5. Outcaster

    Outcaster Tele-Holic

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    That was my assumption. Thanks.
    We'll see how noisy it is when I fire it up:p
     
  6. Phil_tre

    Phil_tre Tele-Holic

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    I have try it with my 5f11 and 5e3 and I can tell you there is not a single dB of
    difference in noise. At first, phases was inverted and because I read a lot
    in audiophile forum, I correct the phase in preamp. and power tubes. That
    was a pain to do because I wanted to keep the wiring clean but did it anyway
    and again, no difference. Maybe with more complicated circuit but not with a 5e3.

    Fender would probably have use 2 colors wires if it was really that important.

    Ph.
     
  7. SacDAve

    SacDAve Poster Extraordinaire

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    On the negative Feedback switch you might get a high pitch whistle. if I recall it's the switch position with the resistor to the output jack. If that happens you have to swap the OP transformer leads to 6V6's pin 3. So you might want to leave those leads a little long until you test it. On my pic. brown & blue wires. Also on the Power trans. the green/yellow wire (on mine 6.3CT ) should run to pin 8 on one of the 6v6's . Thats something I just learned it help the noise level.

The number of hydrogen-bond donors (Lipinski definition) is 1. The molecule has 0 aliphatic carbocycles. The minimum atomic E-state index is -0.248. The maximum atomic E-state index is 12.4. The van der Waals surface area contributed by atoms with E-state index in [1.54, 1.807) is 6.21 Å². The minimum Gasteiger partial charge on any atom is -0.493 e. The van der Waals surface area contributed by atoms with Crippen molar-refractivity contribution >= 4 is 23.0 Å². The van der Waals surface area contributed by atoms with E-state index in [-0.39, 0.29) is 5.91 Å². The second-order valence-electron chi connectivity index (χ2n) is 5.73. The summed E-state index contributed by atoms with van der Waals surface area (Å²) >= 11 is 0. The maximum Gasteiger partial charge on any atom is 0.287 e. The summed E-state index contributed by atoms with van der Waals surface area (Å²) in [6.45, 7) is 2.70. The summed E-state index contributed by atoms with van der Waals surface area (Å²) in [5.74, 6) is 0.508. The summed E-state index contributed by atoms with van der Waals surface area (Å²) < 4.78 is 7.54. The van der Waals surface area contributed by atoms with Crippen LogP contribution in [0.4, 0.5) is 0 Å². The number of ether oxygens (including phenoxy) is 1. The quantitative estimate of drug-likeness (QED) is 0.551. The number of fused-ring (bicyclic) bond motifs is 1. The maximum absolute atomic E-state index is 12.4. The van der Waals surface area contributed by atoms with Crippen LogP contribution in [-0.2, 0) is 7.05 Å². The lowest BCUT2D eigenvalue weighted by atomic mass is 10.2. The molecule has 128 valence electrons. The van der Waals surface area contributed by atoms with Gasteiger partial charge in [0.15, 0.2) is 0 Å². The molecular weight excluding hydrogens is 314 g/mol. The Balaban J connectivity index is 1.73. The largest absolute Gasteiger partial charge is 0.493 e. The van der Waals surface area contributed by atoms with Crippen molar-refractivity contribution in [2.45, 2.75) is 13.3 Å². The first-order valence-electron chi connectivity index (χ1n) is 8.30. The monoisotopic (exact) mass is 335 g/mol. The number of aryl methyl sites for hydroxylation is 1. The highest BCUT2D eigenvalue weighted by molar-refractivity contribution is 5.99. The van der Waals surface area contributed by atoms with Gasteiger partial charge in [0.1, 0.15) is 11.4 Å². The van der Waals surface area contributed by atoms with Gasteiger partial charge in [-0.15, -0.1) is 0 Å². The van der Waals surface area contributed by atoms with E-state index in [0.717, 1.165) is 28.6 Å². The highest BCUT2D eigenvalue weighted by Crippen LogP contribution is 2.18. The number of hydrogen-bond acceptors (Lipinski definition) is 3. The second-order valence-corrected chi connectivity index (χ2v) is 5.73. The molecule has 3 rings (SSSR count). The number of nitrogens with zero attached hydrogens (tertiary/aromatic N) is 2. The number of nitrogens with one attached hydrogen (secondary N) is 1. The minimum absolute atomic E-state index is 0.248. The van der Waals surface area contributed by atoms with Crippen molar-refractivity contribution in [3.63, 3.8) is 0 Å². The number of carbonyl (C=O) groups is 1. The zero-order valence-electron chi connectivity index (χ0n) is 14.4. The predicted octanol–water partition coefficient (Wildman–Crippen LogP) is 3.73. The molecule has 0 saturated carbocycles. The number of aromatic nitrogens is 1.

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  8. robrob

    robrob Poster Extraordinaire Ad Free Member

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    You can also swap the speaker jack wires to stop the positive feedback squeal although it looks 'plain wrong' to run the black to the tip and green to ground.
     
  9. Outcaster

    Outcaster Tele-Holic

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    Phil_tre, thanks for the conformation - I had a feeling the heater wire phase thing is more of a best practice than an absolute necessity.

    SacDAve, thanks - I'm aware of the positive vs. negative feedback and resulting squeal if you get it wrong.

    While we're on that subject, what I don't know is how to tell which 6v6 plate to wire to which side of the OT secondary - is there a way to figure that out or is always just a guess?

    By the way Dave, those are some pretty hefty looking grid resistors you got there - expecting trouble?:p
     
  10. SacDAve

    SacDAve Poster Extraordinaire

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    I went to the V4 closer to the trans less wire. I don't think it matters pins 8 on the 6v6's tied together anyway (jumper)
     
  11. robrob

    robrob Poster Extraordinaire Ad Free Member